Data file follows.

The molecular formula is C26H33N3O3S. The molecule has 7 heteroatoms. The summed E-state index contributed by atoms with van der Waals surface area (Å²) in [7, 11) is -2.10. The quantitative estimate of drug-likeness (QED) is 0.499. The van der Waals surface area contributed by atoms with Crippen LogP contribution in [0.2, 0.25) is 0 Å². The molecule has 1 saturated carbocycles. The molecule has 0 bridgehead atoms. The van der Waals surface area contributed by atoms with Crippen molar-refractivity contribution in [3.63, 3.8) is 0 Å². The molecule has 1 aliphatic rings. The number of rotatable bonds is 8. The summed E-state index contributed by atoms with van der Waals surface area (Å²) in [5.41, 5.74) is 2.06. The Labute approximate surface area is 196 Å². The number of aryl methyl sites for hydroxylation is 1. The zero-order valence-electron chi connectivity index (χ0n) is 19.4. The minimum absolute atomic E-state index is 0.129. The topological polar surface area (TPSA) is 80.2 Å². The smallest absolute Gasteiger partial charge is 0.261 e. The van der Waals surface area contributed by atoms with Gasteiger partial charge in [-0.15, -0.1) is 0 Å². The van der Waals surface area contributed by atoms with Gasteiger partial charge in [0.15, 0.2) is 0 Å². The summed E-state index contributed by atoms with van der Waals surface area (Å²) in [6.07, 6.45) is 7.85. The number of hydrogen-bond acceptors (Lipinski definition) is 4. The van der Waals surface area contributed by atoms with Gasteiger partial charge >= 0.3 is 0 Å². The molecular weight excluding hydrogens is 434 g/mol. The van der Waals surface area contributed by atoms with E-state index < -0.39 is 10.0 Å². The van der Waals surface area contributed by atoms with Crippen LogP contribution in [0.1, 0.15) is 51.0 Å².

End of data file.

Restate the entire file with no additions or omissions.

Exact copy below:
The molecular formula is C26H33N3O3S. The molecule has 7 heteroatoms. The summed E-state index contributed by atoms with van der Waals surface area (Å²) in [7, 11) is -2.10. The quantitative estimate of drug-likeness (QED) is 0.499. The van der Waals surface area contributed by atoms with Crippen LogP contribution in [0.2, 0.25) is 0 Å². The molecule has 1 saturated carbocycles. The molecule has 0 bridgehead atoms. The van der Waals surface area contributed by atoms with Crippen molar-refractivity contribution in [3.63, 3.8) is 0 Å². The molecule has 1 aliphatic rings. The number of rotatable bonds is 8. The summed E-state index contributed by atoms with van der Waals surface area (Å²) in [5.41, 5.74) is 2.06. The Labute approximate surface area is 196 Å². The number of aryl methyl sites for hydroxylation is 1. The zero-order valence-electron chi connectivity index (χ0n) is 19.4. The minimum absolute atomic E-state index is 0.129. The topological polar surface area (TPSA) is 80.2 Å². The smallest absolute Gasteiger partial charge is 0.261 e. The van der Waals surface area contributed by atoms with Gasteiger partial charge in [-0.15, -0.1) is 0 Å². The van der Waals surface area contributed by atoms with Gasteiger partial charge in [0.15, 0.2) is 0 Å². The summed E-state index contributed by atoms with van der Waals surface area (Å²) in [6.07, 6.45) is 7.85. The number of hydrogen-bond acceptors (Lipinski definition) is 4. The van der Waals surface area contributed by atoms with Gasteiger partial charge >= 0.3 is 0 Å². The molecular weight excluding hydrogens is 434 g/mol. The van der Waals surface area contributed by atoms with E-state index < -0.39 is 10.0 Å². The van der Waals surface area contributed by atoms with Crippen LogP contribution in [0.1, 0.15) is 51.0 Å².